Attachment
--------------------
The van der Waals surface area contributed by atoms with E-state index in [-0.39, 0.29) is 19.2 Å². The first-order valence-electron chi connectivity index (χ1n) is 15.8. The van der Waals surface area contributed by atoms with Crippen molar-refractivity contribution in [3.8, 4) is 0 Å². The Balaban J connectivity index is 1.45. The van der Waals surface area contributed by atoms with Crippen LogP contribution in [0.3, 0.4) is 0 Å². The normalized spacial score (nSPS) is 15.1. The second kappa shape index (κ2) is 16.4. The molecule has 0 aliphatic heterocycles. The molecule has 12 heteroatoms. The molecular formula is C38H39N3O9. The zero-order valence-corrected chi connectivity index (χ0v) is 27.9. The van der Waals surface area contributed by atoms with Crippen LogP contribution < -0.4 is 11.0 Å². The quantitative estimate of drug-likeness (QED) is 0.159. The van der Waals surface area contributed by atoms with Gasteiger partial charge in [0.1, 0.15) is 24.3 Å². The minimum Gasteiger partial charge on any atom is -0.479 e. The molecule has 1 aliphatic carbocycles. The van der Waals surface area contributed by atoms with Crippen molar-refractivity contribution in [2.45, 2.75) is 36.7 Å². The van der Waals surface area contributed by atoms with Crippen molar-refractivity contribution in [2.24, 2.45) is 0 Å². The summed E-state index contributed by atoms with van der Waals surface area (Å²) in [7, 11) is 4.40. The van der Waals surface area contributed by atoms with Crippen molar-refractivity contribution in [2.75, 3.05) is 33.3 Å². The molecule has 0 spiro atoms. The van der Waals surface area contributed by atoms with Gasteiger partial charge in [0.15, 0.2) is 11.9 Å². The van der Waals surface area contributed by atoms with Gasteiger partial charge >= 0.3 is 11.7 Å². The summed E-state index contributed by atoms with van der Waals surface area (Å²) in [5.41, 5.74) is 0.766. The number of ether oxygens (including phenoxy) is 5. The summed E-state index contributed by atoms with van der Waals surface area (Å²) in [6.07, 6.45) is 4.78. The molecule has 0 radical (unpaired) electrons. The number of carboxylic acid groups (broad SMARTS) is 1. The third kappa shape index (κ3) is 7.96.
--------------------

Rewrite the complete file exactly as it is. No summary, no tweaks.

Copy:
The van der Waals surface area contributed by atoms with E-state index in [-0.39, 0.29) is 19.2 Å². The first-order valence-electron chi connectivity index (χ1n) is 15.8. The van der Waals surface area contributed by atoms with Crippen molar-refractivity contribution in [3.8, 4) is 0 Å². The Balaban J connectivity index is 1.45. The van der Waals surface area contributed by atoms with Crippen LogP contribution in [0.3, 0.4) is 0 Å². The normalized spacial score (nSPS) is 15.1. The second kappa shape index (κ2) is 16.4. The molecule has 0 aliphatic heterocycles. The molecule has 12 heteroatoms. The molecular formula is C38H39N3O9. The zero-order valence-corrected chi connectivity index (χ0v) is 27.9. The van der Waals surface area contributed by atoms with Crippen LogP contribution < -0.4 is 11.0 Å². The quantitative estimate of drug-likeness (QED) is 0.159. The van der Waals surface area contributed by atoms with Gasteiger partial charge in [0.1, 0.15) is 24.3 Å². The minimum Gasteiger partial charge on any atom is -0.479 e. The molecule has 1 aliphatic carbocycles. The van der Waals surface area contributed by atoms with Crippen molar-refractivity contribution in [2.45, 2.75) is 36.7 Å². The van der Waals surface area contributed by atoms with Crippen molar-refractivity contribution in [2.24, 2.45) is 0 Å². The summed E-state index contributed by atoms with van der Waals surface area (Å²) in [7, 11) is 4.40. The van der Waals surface area contributed by atoms with Crippen molar-refractivity contribution in [2.75, 3.05) is 33.3 Å². The molecule has 0 spiro atoms. The van der Waals surface area contributed by atoms with Gasteiger partial charge in [0.15, 0.2) is 11.9 Å². The van der Waals surface area contributed by atoms with Gasteiger partial charge >= 0.3 is 11.7 Å². The summed E-state index contributed by atoms with van der Waals surface area (Å²) in [5.41, 5.74) is 0.766. The number of ether oxygens (including phenoxy) is 5. The summed E-state index contributed by atoms with van der Waals surface area (Å²) in [6.07, 6.45) is 4.78. The molecule has 0 radical (unpaired) electrons. The number of carboxylic acid groups (broad SMARTS) is 1. The third kappa shape index (κ3) is 7.96.